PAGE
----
In a debate last night over the approval process for RU-486, the "abortion drug," Australian Senate leader Lyn Allison made the personal political. Allison told the Senate: "An estimated one in three women have had an abortion, and I am one of them."
Allison's candor is a far cry from the views voiced by many of our own women politicians, such as Sen. Hillary Clinton, who distanced herself from the polarizing issue by calling abortion "a sad, even tragic choice to many, many women."
Telling her story to the Sydney Morning Herald, Allison explained that she "became pregnant at 18, and having a child at that time would have changed her life in ways she was not prepared to contemplate." Musing on the sacrifices she would have had to make, she said, "I probably wouldnt be here [in the Senate]."
While Allison had tried to steer away from a philosophical pro-choice/antiabortion debate and stay focused on whether approval for the drug should lie with the country's health minister or the Therapeutic Goods Administration, she soon became frustrated with what she was hearing. "Women are fully human," she said. "It is galling listening to the men, and it is mostly men, who have such contempt for women who terminate unwanted pregnancies, who have neither the compassion nor the understanding of the huge and, for many, daunting task of taking an embryo the size of a grain of rice to adulthood."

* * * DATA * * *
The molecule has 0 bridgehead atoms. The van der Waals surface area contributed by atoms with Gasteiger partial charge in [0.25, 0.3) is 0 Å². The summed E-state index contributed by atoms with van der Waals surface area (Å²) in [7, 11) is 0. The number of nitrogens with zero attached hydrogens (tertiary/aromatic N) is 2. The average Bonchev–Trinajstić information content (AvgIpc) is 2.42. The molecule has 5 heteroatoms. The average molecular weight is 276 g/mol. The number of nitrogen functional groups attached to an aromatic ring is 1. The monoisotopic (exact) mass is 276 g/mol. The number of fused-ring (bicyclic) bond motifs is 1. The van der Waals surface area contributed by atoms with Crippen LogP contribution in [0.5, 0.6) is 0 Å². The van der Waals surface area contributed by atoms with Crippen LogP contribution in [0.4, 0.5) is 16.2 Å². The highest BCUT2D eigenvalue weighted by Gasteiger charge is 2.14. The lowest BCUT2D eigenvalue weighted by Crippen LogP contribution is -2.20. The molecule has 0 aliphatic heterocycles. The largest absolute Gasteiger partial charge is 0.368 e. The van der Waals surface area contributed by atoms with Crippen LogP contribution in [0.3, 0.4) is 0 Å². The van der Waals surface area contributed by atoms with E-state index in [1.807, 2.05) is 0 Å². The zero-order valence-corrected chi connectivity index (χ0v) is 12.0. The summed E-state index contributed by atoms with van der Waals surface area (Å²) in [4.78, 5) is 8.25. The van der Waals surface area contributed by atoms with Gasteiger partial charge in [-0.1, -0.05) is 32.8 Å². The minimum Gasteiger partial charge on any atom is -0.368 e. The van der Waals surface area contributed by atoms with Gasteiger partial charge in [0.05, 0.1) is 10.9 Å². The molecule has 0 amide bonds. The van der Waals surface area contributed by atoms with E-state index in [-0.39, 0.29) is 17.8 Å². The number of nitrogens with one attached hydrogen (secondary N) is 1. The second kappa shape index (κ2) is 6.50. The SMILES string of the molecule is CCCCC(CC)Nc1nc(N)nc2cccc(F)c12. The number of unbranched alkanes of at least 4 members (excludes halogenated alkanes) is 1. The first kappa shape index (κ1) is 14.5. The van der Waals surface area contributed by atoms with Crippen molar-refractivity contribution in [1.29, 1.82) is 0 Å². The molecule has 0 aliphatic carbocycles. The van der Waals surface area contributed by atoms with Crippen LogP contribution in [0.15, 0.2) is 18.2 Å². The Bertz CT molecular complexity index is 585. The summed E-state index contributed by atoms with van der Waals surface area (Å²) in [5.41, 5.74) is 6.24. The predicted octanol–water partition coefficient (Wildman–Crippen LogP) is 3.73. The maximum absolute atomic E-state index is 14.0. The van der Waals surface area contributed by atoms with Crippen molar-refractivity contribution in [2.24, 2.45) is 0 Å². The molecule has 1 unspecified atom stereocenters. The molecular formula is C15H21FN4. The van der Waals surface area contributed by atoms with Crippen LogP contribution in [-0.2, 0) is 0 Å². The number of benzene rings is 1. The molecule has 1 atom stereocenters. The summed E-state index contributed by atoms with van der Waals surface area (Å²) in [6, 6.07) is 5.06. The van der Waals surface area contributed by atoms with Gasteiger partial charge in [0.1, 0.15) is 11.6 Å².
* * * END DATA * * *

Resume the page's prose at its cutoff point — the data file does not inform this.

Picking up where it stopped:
As American women seem to be losing ground daily in our right to choose, hearing this kind of frank talk from the mouth of a politician is heartening. But it also serves as a reminder that talking about the reality of abortion must not be forsaken for fear of polarization or disunity in parties. As the Australian senator makes evident, unwanted pregnancy can affect all women regardless of our backgrounds, and not having a choice of what to do, to use Allison's words, is something we are "not prepared to contemplate."